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Eugene Weekly : Viewpoint : 2.18.10




The Golden Temple Miracle

The vision, values and purposes of the Sikh Dharma community

By Krishna Singh Khalsa

Since 1972 the Sikh Dharma community and the Golden Temple-Yogi Tea businesses have been respected and regarded as inseparable. Three of the qualifications for living a Sikh Dharma way of life are: to spend several hours before sunrise in yoga, meditation and prayer each day, work effectively and honestly to create prosperity, and to share with those in need. Work is inseparable from our worship and giving is inseparable from receiving. 

Golden Temple was a miracle. It started with only $600, three used pizza ovens and a group of enterprising young yogis who needed to create their own jobs. In 1972, with long hair, a full beard and wearing a turban, finding employment was difficult. 

Our businesses started cooperatively. Synergy, mutual intelligence and collective resolve manifested what money alone could not. Golden Temple grew to $60 million in annual sales, more than 350 living wage jobs, trend-setting healthful products, and a large market share for granolas, Peace Cereals and Yogi Tea. Soon the majority of workers were non-Sikhs, but we all worked together like family. We shared our wealth. Sikh Dharma held Golden Temple in trust for the community. We didn’t sell out to greed-based capitalism. Until now.

Internationally, we established many landmark businesses: A national chain of vegetarian restaurants, a brass bed factory, a natural shoe company, landscape companies, a security guard business with hundreds of millions now in annual revenue and a yoga organization that spans the globe. Workers were treated fairly and honestly in a “trust based” work atmosphere. Our management system recognized differences of perspective and opinion as intrinsic to the human condition. We use the tension between differences to create harmony, rather than conflict — much like using the tension on a guitar string to create music. 

We evolved an extraordinary business model where nonprofit organizations are sole owners of successful for-profit businesses. Profits fuel nonprofits to do service and work in the public interest. Our founder, Yogi Bhajan, inspired everything about this culture. He loved Eugene and visited here many times. Without him, none of this would have happened.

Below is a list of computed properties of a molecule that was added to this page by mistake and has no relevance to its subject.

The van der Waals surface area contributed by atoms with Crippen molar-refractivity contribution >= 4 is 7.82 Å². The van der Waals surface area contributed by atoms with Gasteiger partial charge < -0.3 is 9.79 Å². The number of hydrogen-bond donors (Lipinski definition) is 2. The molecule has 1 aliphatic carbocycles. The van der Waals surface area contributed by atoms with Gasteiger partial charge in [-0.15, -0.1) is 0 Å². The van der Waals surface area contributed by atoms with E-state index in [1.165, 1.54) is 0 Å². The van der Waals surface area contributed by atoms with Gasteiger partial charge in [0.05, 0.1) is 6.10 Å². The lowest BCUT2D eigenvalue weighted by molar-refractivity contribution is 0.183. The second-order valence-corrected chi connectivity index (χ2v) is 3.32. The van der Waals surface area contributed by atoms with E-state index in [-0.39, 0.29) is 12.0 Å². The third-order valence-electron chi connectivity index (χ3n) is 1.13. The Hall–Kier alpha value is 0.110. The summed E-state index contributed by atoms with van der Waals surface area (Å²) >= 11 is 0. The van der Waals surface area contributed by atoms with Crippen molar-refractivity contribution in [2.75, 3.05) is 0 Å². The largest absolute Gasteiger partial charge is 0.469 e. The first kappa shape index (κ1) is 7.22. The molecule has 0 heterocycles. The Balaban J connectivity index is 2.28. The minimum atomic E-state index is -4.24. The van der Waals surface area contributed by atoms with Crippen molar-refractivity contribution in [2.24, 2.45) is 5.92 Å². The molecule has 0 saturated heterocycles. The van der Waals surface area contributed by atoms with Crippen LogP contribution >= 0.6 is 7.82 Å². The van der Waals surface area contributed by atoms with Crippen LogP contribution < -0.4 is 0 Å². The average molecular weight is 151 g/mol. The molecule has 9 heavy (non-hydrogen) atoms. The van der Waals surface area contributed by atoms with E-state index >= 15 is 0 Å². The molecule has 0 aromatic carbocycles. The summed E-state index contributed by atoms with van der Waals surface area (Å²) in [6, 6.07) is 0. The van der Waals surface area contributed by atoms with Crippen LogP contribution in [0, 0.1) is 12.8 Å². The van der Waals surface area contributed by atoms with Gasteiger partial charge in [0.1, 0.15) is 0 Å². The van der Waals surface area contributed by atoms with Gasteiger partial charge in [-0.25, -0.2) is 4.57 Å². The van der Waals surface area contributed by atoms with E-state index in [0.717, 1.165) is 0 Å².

Unfortunately, times and things have changed. Yogi Bhajan passed away in 2004. Prior to his passing, a system was created where his personal leadership was replaced by a group of trustees to hold the common wealth in trust, to manage and share the business profits with the nonprofits who own them. Obviously, motives must remain honorable and board of director operations must be transparent. A good system of organizational checks, balances, qualifications and oversight was established to keep “the trustees” honest and trust “worthy.” The documents establishing the trust were re-filed by the trustee group and their attorney three times in 2004-07. They were re-filed again in 2008, but all eligibility qualifications of conduct and personal character were eliminated.

The trustees abandoned all resemblance to the Sikh Dharma community and lifestyle. They‘ve acted in secrecy while purging Sikhs and other employees from positions they held and served for decades. Contributions to nonprofits dwindled to a fraction of 2004 levels, while their own compensations increased exponentially. We can follow the money and see what’s going on. It’s a complete corruption of their mandate of trust.

Last September, the Sikh Dharma board filed a lawsuit in Portland against the trustee board. By our best information and belief, we understand the trustees have sold Golden Temple to themselves as individuals for a fraction of its true value. They, now personally, intend to sell the company for its actual market value. Others have been lured by personal incentives to facilitate this theft of our legitimate nonprofit assets.

Guru Nanak, the 14th century founder of Sikh Dharma, said famously, “Nothing is higher than Truth, but higher still is truthful living.” As Sikhs we are moving in the courts and in our lives to transform and correct this wrong situation. We accept the situation as a “coming of age gift” and a wonderful challenge for living up to the teachings of Yogi Bhajan, who gave and sacrificed to manifest an evolutionary dream in the heart of Eugene.

Krishna Singh Khalsa is a community member of Sikh Dharma. He has participated in co-founding a number of highly successful businesses over the past 40 years, which were then donated to become Sikh community property for the funding of humanitarian projects through Sikh Dharma International — including restaurants, manufacturing, security businesses, food processing, financial management, information management and accounting, sales, marketing, and human resources.